Technology Opinion South Africa

Industry 4.0 to deliver the foundation for manufacturing's future

Faced with customer demands that are evolving faster than ever and the pressure of ongoing economic uncertainty, manufacturers are turning to digital transformation to meet future needs.

More efficient operations, a deeper knowledge of customers and bringing new products to market at speed is resulting in the emergence of Industry 4.0 to deliver the foundation for manufacturing’s future.

The financial benefits could be significant. Manufacturers in EMEA believe that their digital investments will drive revenue growth of 13% over the next five years, while the sector’s digital leaders are already deriving over 50% of their revenue from digitally-enhanced or digitally-led products and services.

Clearly, manufacturers are becoming more dependent on digital, but with this reward comes risk. The proliferation of digital has significantly increased the challenges for IT teams charged with ensuring business continuity, while making IT downtime more damaging than ever.

The migration to digital is becoming the cornerstone of every part of the manufacturing process. From the early stages of design and development, through to operations and finally distribution. The manufacturing sector is moving towards the point where virtually everything will depend on digital. In a fast-moving and highly competitive environment, making the best use of this and acting on the insights it delivers could be central to securing a place in the future.

Digital pressure

But manufacturers’ growing dependence on digital is putting IT teams under pressure to ensure business continuity. However, the sheer scale and complexity of manufacturers’ digital lives make this a growing challenge. Data presents a number of pitfalls ranging from determining where and how it is stored to ensuring it is properly protected and quickly recoverable in the event of a disaster.

IT teams are also faced with significant external threats. Cyber attacks are increasingly prolific and sophisticated. Think of the Liberty ransomware attack a few months ago.

Old backup technology can also present a serious hindrance. For example, many local businesses still rely on backing up their physical servers to tape. Depending on the size of the organisation, this becomes a costly exercise due to the expense of purchasing additional tape drives. And then there is still a high risk for human error as well as the lengthy process for data recovery.

The damage of downtime

Added to these pressures is the fact that any IT downtime can be extremely damaging for manufacturing businesses, where uninterrupted access to equipment, applications, data and processes is vital. Outages at any point in the process can cause havoc further down the line and have knock-on effects on staff morale, customer loyalty and the business’ reputation. The financial damage, both in immediate loss and opportunity cost, can be widespread and long-lasting.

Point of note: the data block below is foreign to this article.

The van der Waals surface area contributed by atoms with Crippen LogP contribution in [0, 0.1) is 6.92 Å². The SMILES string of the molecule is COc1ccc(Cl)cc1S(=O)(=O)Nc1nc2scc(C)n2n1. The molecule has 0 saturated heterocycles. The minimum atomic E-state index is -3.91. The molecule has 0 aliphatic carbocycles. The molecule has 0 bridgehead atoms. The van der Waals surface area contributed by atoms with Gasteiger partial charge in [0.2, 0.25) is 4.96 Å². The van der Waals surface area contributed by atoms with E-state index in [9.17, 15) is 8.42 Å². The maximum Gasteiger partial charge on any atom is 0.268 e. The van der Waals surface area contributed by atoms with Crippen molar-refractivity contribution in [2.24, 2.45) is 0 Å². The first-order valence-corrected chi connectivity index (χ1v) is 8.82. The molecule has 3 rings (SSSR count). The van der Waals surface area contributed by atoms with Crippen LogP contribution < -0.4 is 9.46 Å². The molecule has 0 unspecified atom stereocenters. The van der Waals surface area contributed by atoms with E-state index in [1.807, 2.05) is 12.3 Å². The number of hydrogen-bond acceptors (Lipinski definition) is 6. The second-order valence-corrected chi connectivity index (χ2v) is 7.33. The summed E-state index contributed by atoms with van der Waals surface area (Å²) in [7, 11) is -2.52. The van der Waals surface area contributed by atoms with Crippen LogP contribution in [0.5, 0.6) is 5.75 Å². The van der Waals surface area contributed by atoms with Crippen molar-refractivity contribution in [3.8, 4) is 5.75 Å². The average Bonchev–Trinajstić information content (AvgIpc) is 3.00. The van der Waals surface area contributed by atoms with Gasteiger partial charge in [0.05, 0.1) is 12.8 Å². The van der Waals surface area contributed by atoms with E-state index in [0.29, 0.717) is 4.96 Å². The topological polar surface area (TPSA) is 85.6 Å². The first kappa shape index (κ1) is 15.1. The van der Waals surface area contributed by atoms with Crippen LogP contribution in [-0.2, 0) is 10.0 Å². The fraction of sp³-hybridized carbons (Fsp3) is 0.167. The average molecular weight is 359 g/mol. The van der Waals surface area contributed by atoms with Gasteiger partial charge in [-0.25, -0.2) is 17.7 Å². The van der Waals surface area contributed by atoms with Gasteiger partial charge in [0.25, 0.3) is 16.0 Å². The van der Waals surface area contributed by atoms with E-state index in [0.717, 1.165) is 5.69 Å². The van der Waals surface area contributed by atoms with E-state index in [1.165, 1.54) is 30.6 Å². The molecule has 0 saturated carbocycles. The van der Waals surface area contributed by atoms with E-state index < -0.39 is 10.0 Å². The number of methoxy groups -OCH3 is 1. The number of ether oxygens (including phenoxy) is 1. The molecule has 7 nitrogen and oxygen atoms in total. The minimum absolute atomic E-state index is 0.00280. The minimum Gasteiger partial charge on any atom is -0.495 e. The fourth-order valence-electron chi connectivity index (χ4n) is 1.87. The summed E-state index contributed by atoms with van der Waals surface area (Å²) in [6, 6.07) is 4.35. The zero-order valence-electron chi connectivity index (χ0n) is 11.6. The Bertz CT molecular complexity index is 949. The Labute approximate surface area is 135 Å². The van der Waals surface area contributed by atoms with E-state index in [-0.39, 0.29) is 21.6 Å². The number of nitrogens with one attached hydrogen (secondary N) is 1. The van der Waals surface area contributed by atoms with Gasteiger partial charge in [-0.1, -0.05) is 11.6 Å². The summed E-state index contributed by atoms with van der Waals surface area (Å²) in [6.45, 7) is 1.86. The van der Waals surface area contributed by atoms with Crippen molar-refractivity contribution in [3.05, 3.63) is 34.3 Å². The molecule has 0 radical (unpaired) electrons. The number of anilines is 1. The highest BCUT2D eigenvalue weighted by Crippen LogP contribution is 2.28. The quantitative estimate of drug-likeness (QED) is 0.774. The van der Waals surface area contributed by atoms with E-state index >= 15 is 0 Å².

As a result, the business’ demands for recovery are high. Manufacturing companies are especially vulnerable to an availability gap, where the IT team cannot meet the recovery requirements of the business. This is not uncommon across all industries; 80% of IT decision makers suffer from an availability gap, resulting in total costs of R270m per year. But in a sector where continuous operations are critical, business continuity must be a particular imperative.

A 4-step process

It is therefore imperative that data availability becomes a priority for manufacturers. Here are a few pointers for getting it in place.

1. Create a viable business continuity plan

While creating a strategy for data availability may seem straightforward, it is incredible how many plans seem adequate until they are tested – and fail. IT teams must develop a strategy that protects every critical business unit across the supply chain, without negatively impacting the experiences of employees or partners.

2. Manage your data intelligently

Ensuring the availability of data and applications must be the main imperative of the business continuity plan. That means using solutions designed to address the continuity challenges of highly virtualised and cloud-enabled manufacturing environments. Selecting a data availability solution that can achieve a recovery time of less than 15 minutes for all applications and data should meet the requirements of most parts of the business, even when a disaster should strike.

3. Keep your business’ eyes open

Visibility and ongoing monitoring are key to preventing issues and responding to them when they occur. Real-time monitoring and reporting on virtual environments enable IT teams to anticipate and address potential problems before they affect operations.

4. Protect your present and your future

Two-thirds (66%) of IT decision makers say that IT downtime is hindering their digital transformation efforts. It is critical that businesses balance the introduction of new technology while ensuring data availability, to avoid hindering the ongoing operations of the organisation. Data availability solutions can enable IT teams to test applications and upgrades before they go into production.

Building a foundation

Digital transformation is bringing immense benefits to manufacturers. Progressing towards Industry 4.0 will be critical for organisations to secure their place in the future of the sector. However, as manufacturers’ dependence on digital grows, business continuity is becoming more of a business imperative.

Using the latest solutions, IT teams can build a reliable foundation of intelligent data management to underpin their digital systems. In this way, businesses can ensure that they can take advantage of new technologies with confidence and truly embrace Industry 4.0.

About Kate Mollett

Kate Mollett is senior regional director at Commvault, Africa South and East.
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